Mark Sanford attributes victory to S.C.’s tradition of forgiveness


WASHINGTON -- Mark Sanford said his surprisingly strong victory in a special election Tuesday is a testament to South Carolina’s forgiving tradition, and he vowed to be a watchdog for taxpayers in his district when he returns to Congress.

Sanford, whose political career appeared over when he left the governor’s office in 2011 hobbled by the fallout of an extramarital affair, defeated Democrat Elizabeth Colbert Busch by 9 percentage points in the 1st District race. The winning margin was wider than expected despite the region’s strong GOP tilt.

Sanford took a victory lap Wednesday with a round of morning TV interviews to explain the result.


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“I think we have a tradition in the South, and in South Carolina, of forgiveness,” he told “CBS This Morning.” “People do make mistakes. They do handle situations wrong. They do wish they had handled different things differently. But that whole notion of forgiving another person and saying, ‘OK, let’s begin this process of building and moving forward,’ I think is part and parcel to this larger notion of human grace.”

Sanford will return to Washington -- he served in the House for three terms before he was elected governor -- owing little to a national Republican Party, which kept him at arms’ length during the campaign, particularly after his ex-wife filed a trespassing charge that brought fresh reminders of his messy divorce.

Sanford will appear in local court to deal with the complaint before coming to Washington to be sworn in.

“We won the primary without their help. We won a runoff without their help, and now we won a general without their deep involvement,” Sanford told CNN of the national GOP involvement. “That’s fine. That’s the nature of a campaign, which just ended yesterday. Now we move on to this process of governance.”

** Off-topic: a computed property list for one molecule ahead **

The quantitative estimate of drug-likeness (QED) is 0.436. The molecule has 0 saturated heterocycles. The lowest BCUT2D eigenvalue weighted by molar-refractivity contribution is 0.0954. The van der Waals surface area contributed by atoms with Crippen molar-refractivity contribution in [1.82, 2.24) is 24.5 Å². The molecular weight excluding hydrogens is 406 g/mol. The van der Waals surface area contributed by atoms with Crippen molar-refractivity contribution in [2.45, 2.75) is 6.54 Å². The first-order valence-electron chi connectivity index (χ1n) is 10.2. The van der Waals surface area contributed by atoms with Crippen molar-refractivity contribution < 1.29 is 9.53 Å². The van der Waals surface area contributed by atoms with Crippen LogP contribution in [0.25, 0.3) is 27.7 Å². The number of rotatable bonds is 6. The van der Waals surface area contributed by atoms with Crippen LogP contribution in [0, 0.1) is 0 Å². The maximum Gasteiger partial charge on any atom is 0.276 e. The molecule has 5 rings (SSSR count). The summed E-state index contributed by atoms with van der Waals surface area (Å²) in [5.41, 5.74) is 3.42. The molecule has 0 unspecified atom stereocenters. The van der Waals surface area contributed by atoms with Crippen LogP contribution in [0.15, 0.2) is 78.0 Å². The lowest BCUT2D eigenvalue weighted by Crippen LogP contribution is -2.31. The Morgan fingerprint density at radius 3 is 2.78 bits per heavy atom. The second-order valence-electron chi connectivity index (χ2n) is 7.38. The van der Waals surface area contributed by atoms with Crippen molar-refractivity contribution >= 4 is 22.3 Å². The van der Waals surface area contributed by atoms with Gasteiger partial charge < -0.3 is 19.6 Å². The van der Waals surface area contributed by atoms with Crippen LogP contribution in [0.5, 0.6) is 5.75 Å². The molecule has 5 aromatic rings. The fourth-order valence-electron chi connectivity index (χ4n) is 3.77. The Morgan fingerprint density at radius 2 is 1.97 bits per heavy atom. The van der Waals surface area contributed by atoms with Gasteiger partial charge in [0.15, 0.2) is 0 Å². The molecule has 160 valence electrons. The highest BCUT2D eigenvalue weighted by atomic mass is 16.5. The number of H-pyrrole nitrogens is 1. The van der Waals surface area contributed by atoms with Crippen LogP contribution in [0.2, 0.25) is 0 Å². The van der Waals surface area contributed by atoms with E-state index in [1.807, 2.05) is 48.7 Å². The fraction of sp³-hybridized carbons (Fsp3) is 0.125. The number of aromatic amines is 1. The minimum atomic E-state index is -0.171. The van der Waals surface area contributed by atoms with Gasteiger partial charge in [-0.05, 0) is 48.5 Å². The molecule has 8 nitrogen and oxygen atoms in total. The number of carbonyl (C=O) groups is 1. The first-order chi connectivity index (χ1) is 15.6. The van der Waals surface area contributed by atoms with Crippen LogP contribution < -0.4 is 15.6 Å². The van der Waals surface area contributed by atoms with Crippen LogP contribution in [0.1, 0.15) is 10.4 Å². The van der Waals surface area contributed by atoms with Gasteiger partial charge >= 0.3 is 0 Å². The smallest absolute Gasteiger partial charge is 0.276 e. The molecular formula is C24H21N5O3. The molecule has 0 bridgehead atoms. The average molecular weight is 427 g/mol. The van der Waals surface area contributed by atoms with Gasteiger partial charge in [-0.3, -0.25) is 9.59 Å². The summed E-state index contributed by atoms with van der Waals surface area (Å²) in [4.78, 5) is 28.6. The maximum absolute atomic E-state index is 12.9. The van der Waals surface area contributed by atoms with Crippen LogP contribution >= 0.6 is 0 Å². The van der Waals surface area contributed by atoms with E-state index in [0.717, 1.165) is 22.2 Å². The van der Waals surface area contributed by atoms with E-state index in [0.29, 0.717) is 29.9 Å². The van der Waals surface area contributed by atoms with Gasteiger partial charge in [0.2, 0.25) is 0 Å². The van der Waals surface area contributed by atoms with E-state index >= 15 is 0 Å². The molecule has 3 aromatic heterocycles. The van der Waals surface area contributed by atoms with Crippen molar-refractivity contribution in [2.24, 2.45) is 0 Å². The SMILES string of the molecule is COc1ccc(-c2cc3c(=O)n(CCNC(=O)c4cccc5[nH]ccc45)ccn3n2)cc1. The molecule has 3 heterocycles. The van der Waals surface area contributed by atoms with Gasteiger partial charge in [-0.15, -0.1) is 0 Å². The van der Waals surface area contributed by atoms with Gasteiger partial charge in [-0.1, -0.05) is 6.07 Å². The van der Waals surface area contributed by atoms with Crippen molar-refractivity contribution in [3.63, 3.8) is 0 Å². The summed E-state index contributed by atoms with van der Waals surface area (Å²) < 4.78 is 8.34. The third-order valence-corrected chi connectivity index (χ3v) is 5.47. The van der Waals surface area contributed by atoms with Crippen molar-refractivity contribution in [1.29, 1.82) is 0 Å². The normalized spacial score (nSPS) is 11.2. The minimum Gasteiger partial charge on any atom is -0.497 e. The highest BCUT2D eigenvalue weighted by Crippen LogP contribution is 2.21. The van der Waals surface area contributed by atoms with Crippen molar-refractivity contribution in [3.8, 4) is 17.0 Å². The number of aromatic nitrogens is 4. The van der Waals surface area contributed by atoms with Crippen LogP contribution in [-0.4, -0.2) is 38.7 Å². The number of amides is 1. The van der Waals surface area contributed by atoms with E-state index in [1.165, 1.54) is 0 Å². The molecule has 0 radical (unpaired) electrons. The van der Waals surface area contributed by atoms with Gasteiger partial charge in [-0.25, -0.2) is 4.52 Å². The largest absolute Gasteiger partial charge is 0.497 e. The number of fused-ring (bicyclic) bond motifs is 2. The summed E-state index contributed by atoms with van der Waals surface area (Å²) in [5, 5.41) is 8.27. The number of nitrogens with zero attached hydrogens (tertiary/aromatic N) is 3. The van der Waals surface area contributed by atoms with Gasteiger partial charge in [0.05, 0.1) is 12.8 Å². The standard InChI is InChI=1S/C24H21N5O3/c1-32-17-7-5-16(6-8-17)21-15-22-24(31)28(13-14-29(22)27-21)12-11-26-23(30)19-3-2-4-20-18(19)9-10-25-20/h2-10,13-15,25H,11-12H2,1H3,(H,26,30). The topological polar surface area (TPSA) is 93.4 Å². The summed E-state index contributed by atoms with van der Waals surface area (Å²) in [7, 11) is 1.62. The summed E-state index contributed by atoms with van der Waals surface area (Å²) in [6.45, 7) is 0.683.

On NBC’s “Today” show, Sanford said voters were more interested in his record on fiscal issues than any personal failings.


“People care about how politics impacts their lives, and I think that I’ve got a rather proven record in terms of trying to do something ... particularly as it relates to financial issues,” he said.

He told Fox News Channel’s “Fox and Friends” that the nation is at a “tipping point,” with a short window “to get this thing right.”

“So I want to go up to try and, not only represent this congressional district, but to impact the way that Washington spends money,” he said.

Polls earlier in the campaign had shown Colbert Busch, sister of Comedy Central star Stephen Colbert, leading or closely matched with Sanford. Beyond the support her famous sibling brought her both in fundraising and media attention, national Democrats made a strong play for the seat, which has been in GOP hands for decades.

But Sanford’s late effort to tie Colbert Busch to the national Democratic Party -- specifically House Minority Leader Nancy Pelosi, whose cardboard likeness he debated in the closing days -- may have provided the late boost he needed.

“It was actually one of those debates that I won,” Sanford joked on Fox.

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